Train Whistle Blowing

Train Whistle Blowing: celebrating 150 years of Australian railways and the culture it has inspired
Compiled and Edited by Andrew Piper and Brain Dunnett UNE 2005 [44 pages]


This booklet of songs and poems has been prepared as a souvenir for the National Railway
Heritage Conference - Thinking Rail: Lessons from the Past, the Way of the Future, Tamworth,
28-30 September 2005. The conference was held as part of events associated with the 150th
anniversary of the beginning of steam railways in NSW and immediately preceded the official
opening of the Australian Railway Monument and Rail Journeys Museum, newly established
at Werris Creek Railway Station. The material chosen draws attention to the rich contribution
railways have made to Australian writing, music, photography, art and culture in general

When convict and horse drawn railways are taken into account the tradition of describing
railway events and the people associated with them through art and culture can be traced
back to the early part of the nineteenth-century. From the days when human-propelled railway
carriages served the convict establishment at Port Arthur in Tasmania and horse drawn railways
functioned at the mouth of the Murray River in South Australia, to the commencement of
steam railway operations in all Australian colonies, and though two depressions, general strikes,
the foundation of the Commonwealth of Australia, two world wars and changing technology,
railway workers and those who used the services of Australian Railways have reflected on the
moods of the times.

The value of these observations as a social record of Australia is considerable, coming as it
does from all sections of Australian society. These reflections provide an insight into issues that
continue to impact upon us today, such as the desire for sustainable transport.
As the first locomotive steamed out of the Cleveland Paddock, Sydney, on its way to Parramatta
in September 1855 it was joyfully sent on its way to the sound of a military brass band playing
the Sydney Railway Waltz. William Paling, who went on to found musical establishments
throughout Australia, had specially written this waltz for the occasion.

There are often many dimensions to an important historical event and this particular dance
composition was not the only musical entertainment on hand. The Sydney Morning Herald
of the day reported that the 'Navies: who played a major part in building the Parramatta
line, celebrated the fruits of their labour carousing (and no doubt singing) to the music of a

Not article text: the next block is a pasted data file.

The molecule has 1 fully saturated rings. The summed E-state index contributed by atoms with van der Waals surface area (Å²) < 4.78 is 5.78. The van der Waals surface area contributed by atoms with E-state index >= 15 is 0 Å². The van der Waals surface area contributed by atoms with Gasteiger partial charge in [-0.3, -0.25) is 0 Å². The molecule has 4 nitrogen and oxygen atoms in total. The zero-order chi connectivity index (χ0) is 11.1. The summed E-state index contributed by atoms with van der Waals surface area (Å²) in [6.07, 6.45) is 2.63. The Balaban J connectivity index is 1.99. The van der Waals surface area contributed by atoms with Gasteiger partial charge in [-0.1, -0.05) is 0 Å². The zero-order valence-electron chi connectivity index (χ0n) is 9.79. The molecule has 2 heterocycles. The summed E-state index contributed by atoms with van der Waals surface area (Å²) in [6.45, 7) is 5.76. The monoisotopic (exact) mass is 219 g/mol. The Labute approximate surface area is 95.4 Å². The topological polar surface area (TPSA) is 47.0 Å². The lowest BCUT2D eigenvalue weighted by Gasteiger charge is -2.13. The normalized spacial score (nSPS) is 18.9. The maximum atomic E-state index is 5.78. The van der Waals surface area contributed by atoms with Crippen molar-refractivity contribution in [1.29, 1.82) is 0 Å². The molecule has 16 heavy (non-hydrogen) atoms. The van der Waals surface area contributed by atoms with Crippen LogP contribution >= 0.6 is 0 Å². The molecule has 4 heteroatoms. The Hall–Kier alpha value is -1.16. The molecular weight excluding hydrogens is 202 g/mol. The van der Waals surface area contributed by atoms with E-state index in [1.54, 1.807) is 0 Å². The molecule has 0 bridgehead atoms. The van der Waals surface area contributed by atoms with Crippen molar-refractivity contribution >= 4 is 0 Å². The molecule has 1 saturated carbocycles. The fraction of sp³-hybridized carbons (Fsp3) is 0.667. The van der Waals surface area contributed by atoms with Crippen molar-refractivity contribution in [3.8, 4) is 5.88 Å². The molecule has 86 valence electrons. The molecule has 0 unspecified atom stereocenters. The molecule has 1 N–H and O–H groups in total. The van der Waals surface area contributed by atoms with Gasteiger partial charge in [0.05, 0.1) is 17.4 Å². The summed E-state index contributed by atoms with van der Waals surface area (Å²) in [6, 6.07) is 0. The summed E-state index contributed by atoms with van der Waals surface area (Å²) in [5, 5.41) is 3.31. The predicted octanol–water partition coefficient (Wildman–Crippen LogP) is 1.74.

traditional folk band. At a time when photography was in its infancy several artists were also on
hand to paint and sketch the scene, contributing to a railway artistic tradition that continues
to this day.

This songbook is part of a broader project into Australian railway culture and is intended as a
foretaste of a substantial publication on the Australian Railway Story as seen through the eyes
of songwriters and poets. We reveal but a selection of the songs and illustrations associated
with Australian railways. It is a sample of the rich saga of Australian railways yet to be told. The
material has been selected to represent as much of the Australian Railway Story as possible
while keeping in mind the need for songs, music and poems that will keep the reader interested
and hopefully performing them.

The resonant observations of poets, writers, storytellers, songwriters and other artists inspired
by railways have made an important contribution to Australia's cultural development and our
collective memories of the past. Here we present a range of these for you to sing, recite and
play as you celebrate in various ways 150 years of Australian railways.

(Found in Australian Railway Songs and Poems)

Barracks - a resting facility (hostel) for drivers and crews in locations away from home depot.

A Bat - referred to the shovel used to get coal into the firebox.

Blowing off - was the noise associated with realising excess steam that built up in the boiler.
This was done through the locomotives safety valve if steam pressure got too high.

Bungs or please explain your action - a system of red tape and rules enforced by an army of
railway clerks.

Feeder - oil can grease lamp or oil lamp to see inside an axle box.

Fireworks - a display of hot sparks and flames that could be seen leaving the engines funnel
when working hard.

Pricker - was a long steel rod used to poke the fire and keep the coal burning in the firebox.

Raking the Ash - was a regular job to remove the coal ash that would not burn from the
firebox. This had to be done every fifty miles or so where a locomotive could be put over a
maintenance pit and a long rake could be used from beneath the locomotive in order to reach
all parts of the firebox.

She - used to refer to the locomotive.

Stamping - describes the locomotives wheel action of slipping or spinning.

Steaming Dull - Below full steam pressure the art of firing by a good fireman was to keep the
steam pressure high and constant.

Store - where driver's kits and oil are stored.

Swinging the (firebox) door - or closing it was a way of retaining a good fire while getting
another full shovel of coal.

Worn Tyres - wearing of the metal outer rim of the locomotives wheels causing poor wheel
grip and wheel spinning.

The Union - not necessary a trade union but a section of railway track where lines met.

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